The Department of Justice Office of the Inspector General (OIG) released a review of the Drug Enforcement Administration’s (DEA) use of Kenneth “Wayne” McLeod, a Florida-based financial planner, to provide retirement and financial planning seminars to its employees. McLeod committed suicide in June 2010 after admitting to Securities and Exchange Commission (SEC) investigators that a purported bond fund he operated, the FEBG Bond Fund, was a Ponzi scheme. The OIG’s report details a series of shortcomings by the DEA, including that it:
- Failed to adequately vet McLeod’s credentials and qualifications before allowing him to teach seminars in DEA facilities;
- Allowed McLeod to promote his businesses to DEA employees in violation of federal regulations and Office of Personnel Management (OPM) guidance;
- Permitted DEA field divisions to use unapproved vendors; and
- Allowed McLeod’s financial contributions to the DEA Survivors Benefit Fund (SBF) to influence his use as an instructor.
Approximately 130 individuals invested over $30 million in the FEBG Bond Fund. The OIG determined that more than half of the investors were current or former DEA employees or individuals with a nexus to the DEA, such as those who learned about McLeod while assigned to a DEA Task Force or through a family member or friend who attended a DEA-sponsored seminar. McLeod deposited monies that he received from investors into his business and personal bank accounts and used it for other purposes, including to provide all-expenses-paid trips to the Super Bowl for his friends and clients, pay existing FEBG Bond Fund investors, and make large donations to the non-profit DEA SBF.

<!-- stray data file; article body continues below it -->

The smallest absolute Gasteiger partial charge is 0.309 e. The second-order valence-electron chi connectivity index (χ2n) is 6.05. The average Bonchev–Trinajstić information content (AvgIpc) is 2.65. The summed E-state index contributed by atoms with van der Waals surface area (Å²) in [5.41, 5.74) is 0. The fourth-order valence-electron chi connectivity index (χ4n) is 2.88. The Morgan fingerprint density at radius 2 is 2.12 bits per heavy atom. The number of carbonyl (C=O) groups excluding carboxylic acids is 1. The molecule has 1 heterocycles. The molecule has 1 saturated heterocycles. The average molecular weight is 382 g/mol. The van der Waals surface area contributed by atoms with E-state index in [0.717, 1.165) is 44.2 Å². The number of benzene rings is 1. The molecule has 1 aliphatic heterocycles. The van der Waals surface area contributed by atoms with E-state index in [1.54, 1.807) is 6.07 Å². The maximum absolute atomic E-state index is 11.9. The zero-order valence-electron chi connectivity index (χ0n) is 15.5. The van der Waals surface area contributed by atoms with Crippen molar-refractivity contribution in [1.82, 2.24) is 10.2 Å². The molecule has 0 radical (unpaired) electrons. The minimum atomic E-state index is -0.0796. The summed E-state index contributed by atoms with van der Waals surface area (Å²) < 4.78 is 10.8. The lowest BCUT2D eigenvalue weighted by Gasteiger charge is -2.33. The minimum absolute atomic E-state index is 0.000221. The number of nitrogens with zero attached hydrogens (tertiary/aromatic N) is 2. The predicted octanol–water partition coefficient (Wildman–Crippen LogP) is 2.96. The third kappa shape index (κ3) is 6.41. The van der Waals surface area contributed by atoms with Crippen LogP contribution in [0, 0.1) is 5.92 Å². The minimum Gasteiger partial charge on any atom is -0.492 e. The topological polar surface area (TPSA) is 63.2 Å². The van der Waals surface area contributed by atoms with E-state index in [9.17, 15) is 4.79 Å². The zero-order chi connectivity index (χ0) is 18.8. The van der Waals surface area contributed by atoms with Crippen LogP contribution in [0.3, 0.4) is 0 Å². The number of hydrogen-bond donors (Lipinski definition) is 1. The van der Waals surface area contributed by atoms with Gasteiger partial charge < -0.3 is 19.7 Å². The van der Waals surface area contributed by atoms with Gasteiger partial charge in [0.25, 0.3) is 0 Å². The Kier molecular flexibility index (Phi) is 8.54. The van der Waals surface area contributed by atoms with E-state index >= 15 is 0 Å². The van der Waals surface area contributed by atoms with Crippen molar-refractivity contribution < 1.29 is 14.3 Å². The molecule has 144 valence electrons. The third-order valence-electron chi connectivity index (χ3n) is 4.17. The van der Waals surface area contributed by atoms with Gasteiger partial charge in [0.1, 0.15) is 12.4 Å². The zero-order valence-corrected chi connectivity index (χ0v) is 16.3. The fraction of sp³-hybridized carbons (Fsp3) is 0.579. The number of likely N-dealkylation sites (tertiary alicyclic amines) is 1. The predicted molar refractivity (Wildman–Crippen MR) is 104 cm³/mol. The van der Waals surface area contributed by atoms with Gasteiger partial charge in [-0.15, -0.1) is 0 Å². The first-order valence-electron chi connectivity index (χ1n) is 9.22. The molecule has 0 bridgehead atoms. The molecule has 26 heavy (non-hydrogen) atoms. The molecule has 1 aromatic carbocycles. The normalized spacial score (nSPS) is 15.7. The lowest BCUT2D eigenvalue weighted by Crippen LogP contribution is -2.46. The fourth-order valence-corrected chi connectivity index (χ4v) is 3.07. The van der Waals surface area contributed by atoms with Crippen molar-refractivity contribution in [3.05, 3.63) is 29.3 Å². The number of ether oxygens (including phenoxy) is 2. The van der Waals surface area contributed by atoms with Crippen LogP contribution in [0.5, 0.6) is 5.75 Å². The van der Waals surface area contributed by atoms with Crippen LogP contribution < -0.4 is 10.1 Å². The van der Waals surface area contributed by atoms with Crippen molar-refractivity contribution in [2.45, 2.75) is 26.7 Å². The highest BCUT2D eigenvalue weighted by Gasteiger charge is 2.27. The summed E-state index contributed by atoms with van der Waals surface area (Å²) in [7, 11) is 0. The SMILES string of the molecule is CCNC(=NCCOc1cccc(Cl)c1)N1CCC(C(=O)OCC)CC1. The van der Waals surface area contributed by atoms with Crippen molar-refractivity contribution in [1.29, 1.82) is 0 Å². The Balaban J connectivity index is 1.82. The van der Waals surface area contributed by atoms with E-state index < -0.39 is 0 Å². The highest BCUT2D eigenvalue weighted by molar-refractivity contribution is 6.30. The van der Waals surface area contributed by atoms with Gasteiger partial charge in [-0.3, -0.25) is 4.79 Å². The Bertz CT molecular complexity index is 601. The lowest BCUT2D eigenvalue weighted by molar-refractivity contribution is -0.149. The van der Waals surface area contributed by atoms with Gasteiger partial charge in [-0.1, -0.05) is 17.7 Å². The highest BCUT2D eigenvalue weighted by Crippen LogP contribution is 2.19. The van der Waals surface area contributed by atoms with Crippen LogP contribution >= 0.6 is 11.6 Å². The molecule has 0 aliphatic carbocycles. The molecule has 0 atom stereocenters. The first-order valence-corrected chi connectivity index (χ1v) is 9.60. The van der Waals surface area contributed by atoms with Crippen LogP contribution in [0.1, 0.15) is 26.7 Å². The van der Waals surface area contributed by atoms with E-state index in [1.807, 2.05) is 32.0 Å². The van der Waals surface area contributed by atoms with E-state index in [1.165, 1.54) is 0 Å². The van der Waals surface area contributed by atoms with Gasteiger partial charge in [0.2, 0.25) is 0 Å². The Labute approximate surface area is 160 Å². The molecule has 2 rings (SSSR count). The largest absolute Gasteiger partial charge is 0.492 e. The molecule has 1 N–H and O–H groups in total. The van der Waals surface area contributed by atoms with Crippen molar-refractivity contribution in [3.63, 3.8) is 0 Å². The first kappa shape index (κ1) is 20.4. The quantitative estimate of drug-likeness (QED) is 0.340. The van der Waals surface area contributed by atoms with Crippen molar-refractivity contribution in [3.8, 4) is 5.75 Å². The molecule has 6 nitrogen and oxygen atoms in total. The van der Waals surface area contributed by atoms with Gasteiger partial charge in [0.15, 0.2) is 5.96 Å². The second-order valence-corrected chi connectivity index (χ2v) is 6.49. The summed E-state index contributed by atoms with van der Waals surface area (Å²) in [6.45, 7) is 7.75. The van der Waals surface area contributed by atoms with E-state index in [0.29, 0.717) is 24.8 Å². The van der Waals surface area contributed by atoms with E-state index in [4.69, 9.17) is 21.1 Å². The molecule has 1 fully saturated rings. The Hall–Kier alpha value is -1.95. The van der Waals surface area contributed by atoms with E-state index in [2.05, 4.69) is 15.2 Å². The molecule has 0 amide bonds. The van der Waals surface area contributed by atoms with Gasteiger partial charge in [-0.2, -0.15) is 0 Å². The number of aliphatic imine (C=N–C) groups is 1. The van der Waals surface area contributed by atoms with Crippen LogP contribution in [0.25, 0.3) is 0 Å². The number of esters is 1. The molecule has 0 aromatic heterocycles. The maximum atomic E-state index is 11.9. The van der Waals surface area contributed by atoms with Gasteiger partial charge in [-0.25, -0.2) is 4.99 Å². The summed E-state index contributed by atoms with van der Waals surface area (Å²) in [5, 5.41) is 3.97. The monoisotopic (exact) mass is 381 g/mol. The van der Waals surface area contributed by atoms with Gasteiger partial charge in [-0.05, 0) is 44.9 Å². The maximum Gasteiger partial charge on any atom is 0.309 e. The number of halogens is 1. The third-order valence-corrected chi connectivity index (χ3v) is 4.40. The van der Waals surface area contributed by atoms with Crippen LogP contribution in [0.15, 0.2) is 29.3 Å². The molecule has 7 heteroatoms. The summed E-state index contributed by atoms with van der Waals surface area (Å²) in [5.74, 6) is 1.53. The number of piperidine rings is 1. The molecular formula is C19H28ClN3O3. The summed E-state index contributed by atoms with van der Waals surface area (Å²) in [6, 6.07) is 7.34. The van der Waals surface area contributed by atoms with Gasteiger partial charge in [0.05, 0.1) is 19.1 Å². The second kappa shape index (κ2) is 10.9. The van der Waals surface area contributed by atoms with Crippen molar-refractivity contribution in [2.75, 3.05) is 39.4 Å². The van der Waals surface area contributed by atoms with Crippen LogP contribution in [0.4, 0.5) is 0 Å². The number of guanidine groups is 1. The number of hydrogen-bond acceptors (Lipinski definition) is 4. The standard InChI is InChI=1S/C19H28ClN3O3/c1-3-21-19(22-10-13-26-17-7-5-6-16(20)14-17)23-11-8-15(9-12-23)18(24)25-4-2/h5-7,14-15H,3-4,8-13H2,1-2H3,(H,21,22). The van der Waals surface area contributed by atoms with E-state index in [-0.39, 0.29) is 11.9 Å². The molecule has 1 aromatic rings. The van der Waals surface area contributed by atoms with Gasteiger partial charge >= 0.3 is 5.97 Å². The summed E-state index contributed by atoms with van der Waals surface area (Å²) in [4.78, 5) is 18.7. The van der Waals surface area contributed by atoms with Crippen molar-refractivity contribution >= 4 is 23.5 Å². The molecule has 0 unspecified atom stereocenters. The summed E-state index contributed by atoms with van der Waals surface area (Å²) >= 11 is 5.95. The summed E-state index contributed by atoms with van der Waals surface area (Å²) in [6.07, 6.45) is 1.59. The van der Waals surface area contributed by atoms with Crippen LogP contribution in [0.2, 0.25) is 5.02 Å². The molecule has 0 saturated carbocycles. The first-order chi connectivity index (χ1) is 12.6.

The OIG’s review focused on the DEA’s use of McLeod to provide seminars between 1988 and 2010. The OIG determined that beginning in the late 1980s the DEA hired McLeod to give at least 130 seminars to DEA employees during this time period, including seminars at the DEA Training Academy from 2002 to 2005. In approximately 2003, some DEA personnel began to raise questions about the quality of the investment advice provided by McLeod during seminars. In early 2005, the Special Agent in Charge (SAC) of the DEA Training Academy discontinued using McLeod as an instructor, and later removed him from the list of approved instructors in January 2006. The OIG was unable to determine whether the SAC informed senior DEA officials about the basis for removing McLeod. McLeod’s DEA seminar business nonetheless declined substantially in 2006 and 2007, but he resumed giving seminars at the DEA in 2008, including at a November 2008 senior management conference. In late 2008 and 2009, McLeod made large donations to the DEA SBF, despite significant financial difficulties.
The report issued today found that the following factors facilitated McLeod’s access to DEA personnel: